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Giant Cell Arteritis in Patients with Polymyalgia Rheumatica



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Am Fam Physician. 1998 Jan 1;57(1):131-132.

Giant cell arteritis can occur as local vascular disease or as part of a systemic illness that includes fever, malaise, weight loss and/or polymyalgia rheumatica. Definitive diagnosis of giant cell arteritis requires a positive temporal artery biopsy, although false-negative results can occur because of the patchy distribution of lesions. Polymyalgia rheumatica is a syndrome affecting elderly patients and is characterized by proximal pain and stiffness of the shoulder, neck or pelvis. About one half of patients with giant cell arteritis have polymyalgia rheumatica, and from 10 to 15 percent of patients with polymyalgia rheumatica without local evidence of vasculitis have giant cell arteritis on biopsy. There are also shared immunologic abnormalities.

The distinction between these diseases is important because polymyalgia rheumatica is treated with low-dose corticosteroid therapy, whereas giant cell arteritis requires high doses of corticosteroids. Rodriguez-Valverde and colleagues conducted a retrospective study to identify predictors of a positive temporal artery biopsy and to define a predictive model for either a high or low probability of giant cell arteritis in patients with polymyalgia rheumatica.

Patients were defined as having polymyalgia rheumatica if they met the following criteria: age 50 years or greater at the onset of disease; erythrocyte sedimentation rate greater than 40 mm per hour (Westergren); bilateral moderate or severe pain involving at least two of the following areas: neck, shoulder and pelvic girdles; and rapid resolution of the syndrome (in less than seven days) with low-dose prednisone (5 mg twice daily in most cases).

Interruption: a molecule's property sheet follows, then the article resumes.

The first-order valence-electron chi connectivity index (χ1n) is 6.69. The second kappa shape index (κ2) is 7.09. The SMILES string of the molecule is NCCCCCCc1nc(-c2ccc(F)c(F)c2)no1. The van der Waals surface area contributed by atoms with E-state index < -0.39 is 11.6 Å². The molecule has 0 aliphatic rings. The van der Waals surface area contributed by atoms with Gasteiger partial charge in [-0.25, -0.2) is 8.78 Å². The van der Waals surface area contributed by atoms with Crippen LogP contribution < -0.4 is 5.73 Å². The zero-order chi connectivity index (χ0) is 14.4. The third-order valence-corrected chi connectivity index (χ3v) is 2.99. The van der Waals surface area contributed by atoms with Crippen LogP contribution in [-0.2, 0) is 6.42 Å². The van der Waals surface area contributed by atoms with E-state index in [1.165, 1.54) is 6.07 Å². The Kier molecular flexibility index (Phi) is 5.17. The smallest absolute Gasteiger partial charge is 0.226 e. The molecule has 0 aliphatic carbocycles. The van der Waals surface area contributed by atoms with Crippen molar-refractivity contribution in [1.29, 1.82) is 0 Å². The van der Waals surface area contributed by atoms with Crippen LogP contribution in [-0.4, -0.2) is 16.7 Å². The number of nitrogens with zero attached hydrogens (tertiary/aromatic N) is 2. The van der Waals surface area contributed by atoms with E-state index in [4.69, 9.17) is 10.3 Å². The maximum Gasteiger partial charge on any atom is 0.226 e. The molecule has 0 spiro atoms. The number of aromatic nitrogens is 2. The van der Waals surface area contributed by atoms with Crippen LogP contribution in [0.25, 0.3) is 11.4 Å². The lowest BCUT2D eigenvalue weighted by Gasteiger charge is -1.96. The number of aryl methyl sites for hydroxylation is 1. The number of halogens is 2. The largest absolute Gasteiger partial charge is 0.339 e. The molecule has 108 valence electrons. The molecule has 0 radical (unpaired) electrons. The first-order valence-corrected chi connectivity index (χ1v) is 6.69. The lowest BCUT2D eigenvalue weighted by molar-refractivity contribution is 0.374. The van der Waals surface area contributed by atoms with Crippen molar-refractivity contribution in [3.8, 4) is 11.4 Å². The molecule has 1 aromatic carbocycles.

Risk for an abnormal arterial biopsy was increased in patients who were 70 years of age or older at disease onset, had a new headache or abnormal temporal arteries on physical examination, and had jaw claudication. Raised liver enzymes also significantly increased the likelihood of a positive temporal artery biopsy.

The authors conclude that giant cell arteritis is especially likely in patients with polymyalgia rheumatica who are older than 70 years of age and who have a new headache, jaw claudication, raised liver enzymes and evidence of abnormal temporal arteries on physical examination. Because of the significant side effects of high-dose corticosteroid therapy, confirmation by temporal artery biopsy is still recommended in the elderly population to make a definitive diagnosis. Patients without these high-risk factors can be safely treated with low-dose corticosteroids without biopsy.

Rodriguez-Valverde V, et al. Risk factors and predictive models of giant cell arteritis in polymyalgia rheumatica. Am J Med. 1997;102:331–6.



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